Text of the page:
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Widecombe-in-the-Moor (St. Pancras)

WIDECOMBE-in-the-Moor (St. Pancras), a parish, in the union of Newton-Abbott, hundred of Haytor, Teignbridge and S. divisions of Devon, 5¾ miles (N. W. by N.) from Ashburton; containing 1106 inhabitants. It is bounded on the west and south by the river Dart, and comprises about 12,800 acres, of which one-half is open common; the soil is light and sandy, and the parish is more adapted to rearing live-stock than to the purposes of agriculture. The surface is varied, consisting of several valleys bordering on Dartmoor, inclosed with rugged hills, and watered by three streams which flow into the river Dart. Tin has been found, and there are remains of ancient stream-works of considerable extent; granite is also abundant on the commons. Many of the inhabitants are employed in weaving serges at their own dwellings. The living is a vicarage, valued in the king's books at £25. 13. 9.; net income, £268; patrons and appropriators, the Dean and Chapter of Exeter. The church was greatly injured by lightning during the performance of divine service, on Oct. 21st, 1638, when portions of the stone and woodwork fell in. There are places of worship for Calvinists and Wesleyans. The last Lord Ashburton, of the Dunning family, and the late Gilbert Dyer, of Exeter, who collected the most extensive library in the west of England, were natives of the parish.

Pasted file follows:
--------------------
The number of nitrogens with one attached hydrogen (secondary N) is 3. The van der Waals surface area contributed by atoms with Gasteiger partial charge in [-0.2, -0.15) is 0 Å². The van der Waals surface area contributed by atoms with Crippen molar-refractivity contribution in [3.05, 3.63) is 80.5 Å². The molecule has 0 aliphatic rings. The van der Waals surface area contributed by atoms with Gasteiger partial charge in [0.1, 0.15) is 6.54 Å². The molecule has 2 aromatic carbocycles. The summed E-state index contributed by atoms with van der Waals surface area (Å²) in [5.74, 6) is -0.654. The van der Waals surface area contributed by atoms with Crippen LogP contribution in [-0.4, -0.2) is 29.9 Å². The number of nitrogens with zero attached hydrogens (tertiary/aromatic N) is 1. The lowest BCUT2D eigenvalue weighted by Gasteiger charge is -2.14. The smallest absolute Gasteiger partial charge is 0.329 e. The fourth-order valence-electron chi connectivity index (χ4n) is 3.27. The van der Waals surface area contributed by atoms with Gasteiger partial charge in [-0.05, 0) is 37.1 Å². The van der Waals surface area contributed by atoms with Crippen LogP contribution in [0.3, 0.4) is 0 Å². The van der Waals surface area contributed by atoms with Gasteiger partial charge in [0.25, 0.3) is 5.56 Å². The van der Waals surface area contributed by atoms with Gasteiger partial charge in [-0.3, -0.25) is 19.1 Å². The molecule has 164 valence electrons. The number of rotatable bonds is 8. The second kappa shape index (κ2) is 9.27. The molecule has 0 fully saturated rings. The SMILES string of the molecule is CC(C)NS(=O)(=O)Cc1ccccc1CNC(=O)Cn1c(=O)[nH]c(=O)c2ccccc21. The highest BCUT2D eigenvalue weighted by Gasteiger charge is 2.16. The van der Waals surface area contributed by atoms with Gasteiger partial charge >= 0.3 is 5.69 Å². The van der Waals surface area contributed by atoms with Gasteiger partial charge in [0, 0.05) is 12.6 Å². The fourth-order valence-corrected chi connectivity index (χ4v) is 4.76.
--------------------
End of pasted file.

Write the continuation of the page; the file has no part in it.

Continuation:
Transcribed from A Topographical Dictionary of England, by Samuel Lewis, seventh edition, published 1858.